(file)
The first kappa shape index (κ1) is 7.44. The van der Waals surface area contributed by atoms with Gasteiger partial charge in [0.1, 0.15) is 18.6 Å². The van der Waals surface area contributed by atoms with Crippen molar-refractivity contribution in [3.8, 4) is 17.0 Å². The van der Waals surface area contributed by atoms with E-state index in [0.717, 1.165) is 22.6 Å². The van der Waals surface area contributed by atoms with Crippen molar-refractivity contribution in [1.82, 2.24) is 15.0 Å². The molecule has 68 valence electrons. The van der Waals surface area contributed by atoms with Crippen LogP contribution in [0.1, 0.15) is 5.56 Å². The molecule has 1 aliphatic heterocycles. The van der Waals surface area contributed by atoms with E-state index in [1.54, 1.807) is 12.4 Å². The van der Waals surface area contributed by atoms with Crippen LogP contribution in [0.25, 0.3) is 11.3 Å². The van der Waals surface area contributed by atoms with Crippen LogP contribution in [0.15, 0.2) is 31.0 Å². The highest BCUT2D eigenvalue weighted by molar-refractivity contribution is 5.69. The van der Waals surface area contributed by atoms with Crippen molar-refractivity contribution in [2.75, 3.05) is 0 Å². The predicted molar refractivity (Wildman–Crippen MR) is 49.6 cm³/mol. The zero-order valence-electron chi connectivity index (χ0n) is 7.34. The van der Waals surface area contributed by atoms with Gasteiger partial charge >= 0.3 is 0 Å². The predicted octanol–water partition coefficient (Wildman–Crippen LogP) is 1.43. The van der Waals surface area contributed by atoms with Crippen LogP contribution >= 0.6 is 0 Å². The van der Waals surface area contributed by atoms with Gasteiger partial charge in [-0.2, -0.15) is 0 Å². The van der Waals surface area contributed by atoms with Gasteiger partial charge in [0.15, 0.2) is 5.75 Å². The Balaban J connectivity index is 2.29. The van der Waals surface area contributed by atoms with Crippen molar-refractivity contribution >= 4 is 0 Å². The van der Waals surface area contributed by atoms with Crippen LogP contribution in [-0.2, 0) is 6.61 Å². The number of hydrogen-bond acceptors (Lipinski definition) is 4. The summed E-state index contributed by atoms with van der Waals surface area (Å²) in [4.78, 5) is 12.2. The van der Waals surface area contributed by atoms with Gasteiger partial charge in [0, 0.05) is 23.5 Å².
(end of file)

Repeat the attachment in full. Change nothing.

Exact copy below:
The first kappa shape index (κ1) is 7.44. The van der Waals surface area contributed by atoms with Gasteiger partial charge in [0.1, 0.15) is 18.6 Å². The van der Waals surface area contributed by atoms with Crippen molar-refractivity contribution in [3.8, 4) is 17.0 Å². The van der Waals surface area contributed by atoms with E-state index in [0.717, 1.165) is 22.6 Å². The van der Waals surface area contributed by atoms with Crippen molar-refractivity contribution in [1.82, 2.24) is 15.0 Å². The molecule has 68 valence electrons. The van der Waals surface area contributed by atoms with Crippen LogP contribution in [0.1, 0.15) is 5.56 Å². The molecule has 1 aliphatic heterocycles. The van der Waals surface area contributed by atoms with E-state index in [1.54, 1.807) is 12.4 Å². The van der Waals surface area contributed by atoms with Crippen LogP contribution in [0.25, 0.3) is 11.3 Å². The van der Waals surface area contributed by atoms with Crippen LogP contribution in [0.15, 0.2) is 31.0 Å². The highest BCUT2D eigenvalue weighted by molar-refractivity contribution is 5.69. The van der Waals surface area contributed by atoms with Crippen molar-refractivity contribution in [2.75, 3.05) is 0 Å². The predicted molar refractivity (Wildman–Crippen MR) is 49.6 cm³/mol. The zero-order valence-electron chi connectivity index (χ0n) is 7.34. The van der Waals surface area contributed by atoms with Gasteiger partial charge >= 0.3 is 0 Å². The predicted octanol–water partition coefficient (Wildman–Crippen LogP) is 1.43. The van der Waals surface area contributed by atoms with Crippen LogP contribution >= 0.6 is 0 Å². The van der Waals surface area contributed by atoms with Gasteiger partial charge in [-0.2, -0.15) is 0 Å². The van der Waals surface area contributed by atoms with Gasteiger partial charge in [0.15, 0.2) is 5.75 Å². The Balaban J connectivity index is 2.29. The van der Waals surface area contributed by atoms with Crippen molar-refractivity contribution >= 4 is 0 Å². The van der Waals surface area contributed by atoms with Crippen LogP contribution in [-0.2, 0) is 6.61 Å². The number of hydrogen-bond acceptors (Lipinski definition) is 4. The summed E-state index contributed by atoms with van der Waals surface area (Å²) in [4.78, 5) is 12.2. The van der Waals surface area contributed by atoms with Gasteiger partial charge in [0, 0.05) is 23.5 Å².